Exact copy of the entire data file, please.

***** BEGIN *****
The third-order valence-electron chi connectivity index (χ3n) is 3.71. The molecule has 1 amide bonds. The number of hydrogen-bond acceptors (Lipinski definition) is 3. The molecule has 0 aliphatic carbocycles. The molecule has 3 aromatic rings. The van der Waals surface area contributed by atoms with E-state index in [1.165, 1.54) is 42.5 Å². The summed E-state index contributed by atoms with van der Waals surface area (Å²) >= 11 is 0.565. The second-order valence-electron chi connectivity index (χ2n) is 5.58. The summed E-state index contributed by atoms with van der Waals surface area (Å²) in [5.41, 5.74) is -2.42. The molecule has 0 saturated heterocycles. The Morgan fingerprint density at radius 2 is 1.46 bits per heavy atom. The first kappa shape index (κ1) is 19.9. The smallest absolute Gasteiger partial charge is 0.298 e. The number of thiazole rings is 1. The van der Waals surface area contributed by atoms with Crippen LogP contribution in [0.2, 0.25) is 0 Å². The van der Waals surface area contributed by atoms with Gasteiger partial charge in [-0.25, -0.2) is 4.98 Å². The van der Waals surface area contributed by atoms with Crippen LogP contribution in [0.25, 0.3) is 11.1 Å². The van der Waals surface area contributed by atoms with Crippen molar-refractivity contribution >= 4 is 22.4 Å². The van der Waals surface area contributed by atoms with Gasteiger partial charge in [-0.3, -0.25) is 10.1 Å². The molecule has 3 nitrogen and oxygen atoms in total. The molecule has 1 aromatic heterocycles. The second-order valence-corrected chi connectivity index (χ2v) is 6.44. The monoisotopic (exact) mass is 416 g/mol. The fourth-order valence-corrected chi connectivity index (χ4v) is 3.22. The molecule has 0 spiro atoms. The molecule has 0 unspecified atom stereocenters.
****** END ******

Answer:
The third-order valence-electron chi connectivity index (χ3n) is 3.71. The molecule has 1 amide bonds. The number of hydrogen-bond acceptors (Lipinski definition) is 3. The molecule has 0 aliphatic carbocycles. The molecule has 3 aromatic rings. The van der Waals surface area contributed by atoms with E-state index in [1.165, 1.54) is 42.5 Å². The summed E-state index contributed by atoms with van der Waals surface area (Å²) >= 11 is 0.565. The second-order valence-electron chi connectivity index (χ2n) is 5.58. The summed E-state index contributed by atoms with van der Waals surface area (Å²) in [5.41, 5.74) is -2.42. The molecule has 0 saturated heterocycles. The Morgan fingerprint density at radius 2 is 1.46 bits per heavy atom. The first kappa shape index (κ1) is 19.9. The smallest absolute Gasteiger partial charge is 0.298 e. The number of thiazole rings is 1. The van der Waals surface area contributed by atoms with Crippen LogP contribution in [0.2, 0.25) is 0 Å². The van der Waals surface area contributed by atoms with Gasteiger partial charge in [-0.25, -0.2) is 4.98 Å². The van der Waals surface area contributed by atoms with Crippen LogP contribution in [0.25, 0.3) is 11.1 Å². The van der Waals surface area contributed by atoms with Crippen molar-refractivity contribution >= 4 is 22.4 Å². The van der Waals surface area contributed by atoms with Gasteiger partial charge in [-0.3, -0.25) is 10.1 Å². The molecule has 3 nitrogen and oxygen atoms in total. The molecule has 1 aromatic heterocycles. The second-order valence-corrected chi connectivity index (χ2v) is 6.44. The monoisotopic (exact) mass is 416 g/mol. The fourth-order valence-corrected chi connectivity index (χ4v) is 3.22. The molecule has 0 spiro atoms. The molecule has 0 unspecified atom stereocenters.